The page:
My Kentucky Kitchen Table took place in my hometown of Scottsville, Kentucky on March 23, 2019. The dinner was at my older sister’s house and consisted of mostly family, with the exception of my boyfriend and one of my sister’s friends who I didn’t know very well. I enjoyed this assignment because I always like getting to see my family and have conversations with them about things that matter.
My nephew, Peyton, who is in the bottom left hand corner of the picture, is 5 years old and he is in pre-school. He loves to talk and voice his opinion, even though he is young. Going clockwise in the picture, my younger sister is next. Her name is Harleigh and she is 14 years old. She loves softball and enjoys going to church. Next is my boyfriend, Jose. Jose is 23 years old and he is from Puerto Rico. He has also lived in New York City. He works with me at Olive Garden and he enjoys playing video games in his free time. He provides the most diversity here because he has vastly different views of the world based on the places he grew up and the things he has experienced. Noah, my other nephew who is almost 8 years old, has quite the personality. When I asked how he wanted to be described in my blog, he jokingly said “handsome.” I finally got it out of him that he likes playing basketball and baseball. Next is Taylor, who is my younger sister’s friend. She is 14 and loves playing softball, just like my sister. My other sister, Lindsey, is pictured next. Lindsey is a 31-year-old family nurse practitioner who loves her job and enjoys spending time with her three children. My mom, Melissa, also attended the dinner. She is a cosmetologist in Scottsville, where she owns her own business. Then of course, there was me. I was the one taking the picture. My name is McKenzie and I am a 21-year-old pre-med student from Scottsville, Kentucky. I am also a server at Olive Garden.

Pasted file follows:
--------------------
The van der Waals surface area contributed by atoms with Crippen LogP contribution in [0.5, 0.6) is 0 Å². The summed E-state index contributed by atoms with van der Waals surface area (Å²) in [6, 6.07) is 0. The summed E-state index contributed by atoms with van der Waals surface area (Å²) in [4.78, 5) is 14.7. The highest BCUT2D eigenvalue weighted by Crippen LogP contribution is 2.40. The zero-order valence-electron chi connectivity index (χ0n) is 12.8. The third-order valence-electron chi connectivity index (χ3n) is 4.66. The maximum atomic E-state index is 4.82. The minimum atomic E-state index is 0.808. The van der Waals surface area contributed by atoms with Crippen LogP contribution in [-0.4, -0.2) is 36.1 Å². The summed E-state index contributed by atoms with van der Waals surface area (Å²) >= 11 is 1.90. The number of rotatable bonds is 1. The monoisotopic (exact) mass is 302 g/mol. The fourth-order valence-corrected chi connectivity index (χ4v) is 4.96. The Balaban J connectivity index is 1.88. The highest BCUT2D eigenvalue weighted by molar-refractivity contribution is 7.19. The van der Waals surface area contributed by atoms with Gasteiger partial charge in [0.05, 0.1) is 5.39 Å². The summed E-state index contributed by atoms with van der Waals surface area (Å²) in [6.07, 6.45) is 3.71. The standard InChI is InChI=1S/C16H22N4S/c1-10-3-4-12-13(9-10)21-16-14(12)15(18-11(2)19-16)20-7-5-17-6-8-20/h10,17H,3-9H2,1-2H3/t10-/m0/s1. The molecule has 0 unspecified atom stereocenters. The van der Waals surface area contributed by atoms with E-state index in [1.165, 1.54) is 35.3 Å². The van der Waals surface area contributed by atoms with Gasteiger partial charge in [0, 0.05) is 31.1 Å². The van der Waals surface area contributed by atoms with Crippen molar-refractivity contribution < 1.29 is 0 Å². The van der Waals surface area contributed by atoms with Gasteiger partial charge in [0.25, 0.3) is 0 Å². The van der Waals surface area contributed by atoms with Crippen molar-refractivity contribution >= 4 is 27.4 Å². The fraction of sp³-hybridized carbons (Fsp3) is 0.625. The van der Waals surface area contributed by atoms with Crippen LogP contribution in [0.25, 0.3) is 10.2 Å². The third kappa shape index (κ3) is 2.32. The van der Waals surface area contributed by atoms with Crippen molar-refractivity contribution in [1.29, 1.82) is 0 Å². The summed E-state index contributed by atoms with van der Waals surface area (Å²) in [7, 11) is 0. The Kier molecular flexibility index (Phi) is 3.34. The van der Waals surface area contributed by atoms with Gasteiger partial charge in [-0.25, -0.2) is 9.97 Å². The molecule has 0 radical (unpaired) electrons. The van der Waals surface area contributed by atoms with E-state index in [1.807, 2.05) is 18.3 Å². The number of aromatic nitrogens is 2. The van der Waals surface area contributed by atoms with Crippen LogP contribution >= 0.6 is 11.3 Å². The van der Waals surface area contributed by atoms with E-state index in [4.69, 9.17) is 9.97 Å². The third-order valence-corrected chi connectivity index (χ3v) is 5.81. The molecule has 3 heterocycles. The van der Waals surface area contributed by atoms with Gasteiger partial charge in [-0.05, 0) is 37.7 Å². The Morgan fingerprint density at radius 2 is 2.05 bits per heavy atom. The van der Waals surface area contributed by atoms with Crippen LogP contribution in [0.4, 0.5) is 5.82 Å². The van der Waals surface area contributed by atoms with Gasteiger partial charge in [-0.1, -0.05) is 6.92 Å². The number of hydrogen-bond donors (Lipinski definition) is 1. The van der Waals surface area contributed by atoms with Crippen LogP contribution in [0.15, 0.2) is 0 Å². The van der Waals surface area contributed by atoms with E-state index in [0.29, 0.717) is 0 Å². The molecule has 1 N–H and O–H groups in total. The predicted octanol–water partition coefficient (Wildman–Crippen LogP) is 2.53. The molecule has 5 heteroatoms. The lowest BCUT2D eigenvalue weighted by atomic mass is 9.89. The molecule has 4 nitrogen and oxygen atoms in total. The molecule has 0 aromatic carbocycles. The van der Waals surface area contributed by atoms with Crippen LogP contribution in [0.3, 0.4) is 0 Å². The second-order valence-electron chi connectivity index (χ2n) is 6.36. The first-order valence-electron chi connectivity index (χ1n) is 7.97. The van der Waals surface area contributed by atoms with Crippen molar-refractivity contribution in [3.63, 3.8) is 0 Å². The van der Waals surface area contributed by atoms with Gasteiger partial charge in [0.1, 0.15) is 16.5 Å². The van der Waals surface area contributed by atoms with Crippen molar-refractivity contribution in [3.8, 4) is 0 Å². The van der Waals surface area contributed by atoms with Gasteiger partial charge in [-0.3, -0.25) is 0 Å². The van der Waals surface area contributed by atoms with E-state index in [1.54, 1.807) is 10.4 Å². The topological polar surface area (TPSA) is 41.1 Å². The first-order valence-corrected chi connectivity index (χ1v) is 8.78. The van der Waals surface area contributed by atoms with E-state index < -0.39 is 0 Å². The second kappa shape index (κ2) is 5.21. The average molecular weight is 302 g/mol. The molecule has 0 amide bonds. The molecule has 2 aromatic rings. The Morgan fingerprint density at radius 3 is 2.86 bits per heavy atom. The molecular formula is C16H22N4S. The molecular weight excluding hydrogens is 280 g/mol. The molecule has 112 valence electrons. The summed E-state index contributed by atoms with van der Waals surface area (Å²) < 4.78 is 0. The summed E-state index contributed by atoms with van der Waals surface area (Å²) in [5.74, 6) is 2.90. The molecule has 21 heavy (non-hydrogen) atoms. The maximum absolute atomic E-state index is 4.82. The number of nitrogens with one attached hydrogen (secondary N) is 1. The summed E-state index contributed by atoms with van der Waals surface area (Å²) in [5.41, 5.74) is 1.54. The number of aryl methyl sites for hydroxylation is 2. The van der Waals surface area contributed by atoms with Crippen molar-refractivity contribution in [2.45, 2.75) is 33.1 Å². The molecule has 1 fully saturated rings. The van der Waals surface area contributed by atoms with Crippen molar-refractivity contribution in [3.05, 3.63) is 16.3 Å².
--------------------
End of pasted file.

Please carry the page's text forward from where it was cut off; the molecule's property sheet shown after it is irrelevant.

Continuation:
It was interesting to hear how the opinions differed, and remained the same, between the three generations that were present at my Kentucky Kitchen Table. In regards to the actual dinner, Lindsey had garlic bread and salad for us, my mom made lasagna, and Jose and I brought strawberry shortcake for dessert.
I initially asked everyone what citizenship meant to them besides voting, paying taxes, and following laws. My mom was the first to speak up and she said that being a good neighbor was a major component of citizenship. Others around the table pitched in and we eventually came to the conclusion that we all have bad days sometimes, and that as citizens it is important for us to lift each other up when we get down. Jose mentioned that he thought an important component of citizenship was being a good listener. We all want to live better together and solve problems, both of which require us to listen to each other and consider what one another has to say. This part of the conversation reminded me of the article we read in class by Keith Melville titled “How We Talk Matters.” Being a good listener and considering different perspectives when we discuss tough issues with one another is so important. Two of the central questions that we discuss in class a lot are based on solving problems and living better together, and if we aren’t good listeners as citizens, it will be impossible for us to fix things on the local and national levels that may directly affect our lives.